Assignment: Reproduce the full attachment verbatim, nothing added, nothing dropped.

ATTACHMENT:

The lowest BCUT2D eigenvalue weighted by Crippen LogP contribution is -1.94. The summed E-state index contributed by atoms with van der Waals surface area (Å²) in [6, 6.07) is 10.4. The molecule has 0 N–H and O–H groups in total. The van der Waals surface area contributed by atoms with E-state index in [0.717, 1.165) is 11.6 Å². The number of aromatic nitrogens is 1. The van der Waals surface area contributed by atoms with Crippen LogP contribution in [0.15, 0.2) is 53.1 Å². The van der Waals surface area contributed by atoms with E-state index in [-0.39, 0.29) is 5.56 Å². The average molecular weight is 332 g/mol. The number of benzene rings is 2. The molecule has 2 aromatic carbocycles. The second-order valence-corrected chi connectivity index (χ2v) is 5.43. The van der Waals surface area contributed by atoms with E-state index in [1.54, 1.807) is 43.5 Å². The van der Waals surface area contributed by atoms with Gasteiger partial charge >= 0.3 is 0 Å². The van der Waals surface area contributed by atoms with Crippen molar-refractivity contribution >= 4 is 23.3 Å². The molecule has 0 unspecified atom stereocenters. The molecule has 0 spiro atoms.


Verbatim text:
The lowest BCUT2D eigenvalue weighted by Crippen LogP contribution is -1.94. The summed E-state index contributed by atoms with van der Waals surface area (Å²) in [6, 6.07) is 10.4. The molecule has 0 N–H and O–H groups in total. The van der Waals surface area contributed by atoms with E-state index in [0.717, 1.165) is 11.6 Å². The number of aromatic nitrogens is 1. The van der Waals surface area contributed by atoms with Crippen LogP contribution in [0.15, 0.2) is 53.1 Å². The van der Waals surface area contributed by atoms with E-state index in [-0.39, 0.29) is 5.56 Å². The average molecular weight is 332 g/mol. The number of benzene rings is 2. The molecule has 2 aromatic carbocycles. The second-order valence-corrected chi connectivity index (χ2v) is 5.43. The van der Waals surface area contributed by atoms with E-state index in [1.54, 1.807) is 43.5 Å². The van der Waals surface area contributed by atoms with Gasteiger partial charge >= 0.3 is 0 Å². The van der Waals surface area contributed by atoms with Crippen molar-refractivity contribution >= 4 is 23.3 Å². The molecule has 0 unspecified atom stereocenters. The molecule has 0 spiro atoms.